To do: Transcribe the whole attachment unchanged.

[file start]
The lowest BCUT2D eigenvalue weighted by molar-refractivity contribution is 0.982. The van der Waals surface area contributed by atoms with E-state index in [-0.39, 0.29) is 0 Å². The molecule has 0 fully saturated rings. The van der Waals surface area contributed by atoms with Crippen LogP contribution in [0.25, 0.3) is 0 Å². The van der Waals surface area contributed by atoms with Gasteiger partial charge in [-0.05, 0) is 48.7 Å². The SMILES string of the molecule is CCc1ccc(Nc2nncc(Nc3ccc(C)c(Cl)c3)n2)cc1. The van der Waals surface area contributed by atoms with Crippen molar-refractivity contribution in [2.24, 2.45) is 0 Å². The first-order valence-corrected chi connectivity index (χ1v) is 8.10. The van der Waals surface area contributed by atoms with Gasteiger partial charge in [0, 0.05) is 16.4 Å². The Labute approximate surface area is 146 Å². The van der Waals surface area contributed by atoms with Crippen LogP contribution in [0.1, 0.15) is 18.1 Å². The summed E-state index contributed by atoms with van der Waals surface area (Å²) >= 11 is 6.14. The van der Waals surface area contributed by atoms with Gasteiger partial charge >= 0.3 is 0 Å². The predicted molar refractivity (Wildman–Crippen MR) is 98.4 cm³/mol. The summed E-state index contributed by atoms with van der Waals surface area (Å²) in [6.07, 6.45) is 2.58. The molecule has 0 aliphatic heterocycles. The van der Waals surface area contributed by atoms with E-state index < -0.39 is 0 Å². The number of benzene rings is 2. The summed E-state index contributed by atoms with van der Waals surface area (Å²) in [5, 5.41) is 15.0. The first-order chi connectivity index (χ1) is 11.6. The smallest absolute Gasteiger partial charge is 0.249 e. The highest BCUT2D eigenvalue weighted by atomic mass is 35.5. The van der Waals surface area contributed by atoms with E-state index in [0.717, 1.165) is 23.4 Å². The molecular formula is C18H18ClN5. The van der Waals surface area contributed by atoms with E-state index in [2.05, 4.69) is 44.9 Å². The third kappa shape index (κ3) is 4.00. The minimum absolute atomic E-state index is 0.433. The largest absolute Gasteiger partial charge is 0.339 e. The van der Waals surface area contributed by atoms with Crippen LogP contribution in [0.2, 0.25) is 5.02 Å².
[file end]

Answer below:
The lowest BCUT2D eigenvalue weighted by molar-refractivity contribution is 0.982. The van der Waals surface area contributed by atoms with E-state index in [-0.39, 0.29) is 0 Å². The molecule has 0 fully saturated rings. The van der Waals surface area contributed by atoms with Crippen LogP contribution in [0.25, 0.3) is 0 Å². The van der Waals surface area contributed by atoms with Gasteiger partial charge in [-0.05, 0) is 48.7 Å². The SMILES string of the molecule is CCc1ccc(Nc2nncc(Nc3ccc(C)c(Cl)c3)n2)cc1. The van der Waals surface area contributed by atoms with Crippen molar-refractivity contribution in [2.24, 2.45) is 0 Å². The first-order valence-corrected chi connectivity index (χ1v) is 8.10. The van der Waals surface area contributed by atoms with Gasteiger partial charge in [0, 0.05) is 16.4 Å². The Labute approximate surface area is 146 Å². The van der Waals surface area contributed by atoms with Crippen LogP contribution in [0.1, 0.15) is 18.1 Å². The summed E-state index contributed by atoms with van der Waals surface area (Å²) >= 11 is 6.14. The van der Waals surface area contributed by atoms with Gasteiger partial charge >= 0.3 is 0 Å². The predicted molar refractivity (Wildman–Crippen MR) is 98.4 cm³/mol. The summed E-state index contributed by atoms with van der Waals surface area (Å²) in [6.07, 6.45) is 2.58. The molecule has 0 aliphatic heterocycles. The van der Waals surface area contributed by atoms with E-state index < -0.39 is 0 Å². The number of benzene rings is 2. The summed E-state index contributed by atoms with van der Waals surface area (Å²) in [5, 5.41) is 15.0. The first-order chi connectivity index (χ1) is 11.6. The smallest absolute Gasteiger partial charge is 0.249 e. The highest BCUT2D eigenvalue weighted by atomic mass is 35.5. The van der Waals surface area contributed by atoms with E-state index in [0.717, 1.165) is 23.4 Å². The molecular formula is C18H18ClN5. The van der Waals surface area contributed by atoms with E-state index in [2.05, 4.69) is 44.9 Å². The third kappa shape index (κ3) is 4.00. The minimum absolute atomic E-state index is 0.433. The largest absolute Gasteiger partial charge is 0.339 e. The van der Waals surface area contributed by atoms with Crippen LogP contribution in [0.2, 0.25) is 5.02 Å².